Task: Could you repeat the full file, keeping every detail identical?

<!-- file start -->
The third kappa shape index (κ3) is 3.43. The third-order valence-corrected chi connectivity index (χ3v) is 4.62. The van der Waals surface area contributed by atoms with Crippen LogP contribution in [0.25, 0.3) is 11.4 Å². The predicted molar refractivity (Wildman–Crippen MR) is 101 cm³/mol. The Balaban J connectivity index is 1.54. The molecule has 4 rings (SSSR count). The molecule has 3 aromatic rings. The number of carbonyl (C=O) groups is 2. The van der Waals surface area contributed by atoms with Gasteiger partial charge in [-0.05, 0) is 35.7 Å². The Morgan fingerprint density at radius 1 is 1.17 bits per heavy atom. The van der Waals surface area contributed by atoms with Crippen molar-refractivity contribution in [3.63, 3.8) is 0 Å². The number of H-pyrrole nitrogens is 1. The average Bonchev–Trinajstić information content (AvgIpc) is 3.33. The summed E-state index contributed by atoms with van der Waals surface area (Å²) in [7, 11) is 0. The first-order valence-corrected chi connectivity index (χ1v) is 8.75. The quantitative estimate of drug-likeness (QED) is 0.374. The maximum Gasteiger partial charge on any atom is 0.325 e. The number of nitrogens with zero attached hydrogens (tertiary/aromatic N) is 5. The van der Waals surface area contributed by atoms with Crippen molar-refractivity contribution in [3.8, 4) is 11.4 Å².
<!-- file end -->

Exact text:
The third kappa shape index (κ3) is 3.43. The third-order valence-corrected chi connectivity index (χ3v) is 4.62. The van der Waals surface area contributed by atoms with Crippen LogP contribution in [0.25, 0.3) is 11.4 Å². The predicted molar refractivity (Wildman–Crippen MR) is 101 cm³/mol. The Balaban J connectivity index is 1.54. The molecule has 4 rings (SSSR count). The molecule has 3 aromatic rings. The number of carbonyl (C=O) groups is 2. The van der Waals surface area contributed by atoms with Gasteiger partial charge in [-0.05, 0) is 35.7 Å². The Morgan fingerprint density at radius 1 is 1.17 bits per heavy atom. The van der Waals surface area contributed by atoms with Crippen molar-refractivity contribution in [3.63, 3.8) is 0 Å². The number of H-pyrrole nitrogens is 1. The average Bonchev–Trinajstić information content (AvgIpc) is 3.33. The summed E-state index contributed by atoms with van der Waals surface area (Å²) in [7, 11) is 0. The first-order valence-corrected chi connectivity index (χ1v) is 8.75. The quantitative estimate of drug-likeness (QED) is 0.374. The maximum Gasteiger partial charge on any atom is 0.325 e. The number of nitrogens with zero attached hydrogens (tertiary/aromatic N) is 5. The van der Waals surface area contributed by atoms with Crippen molar-refractivity contribution in [3.8, 4) is 11.4 Å².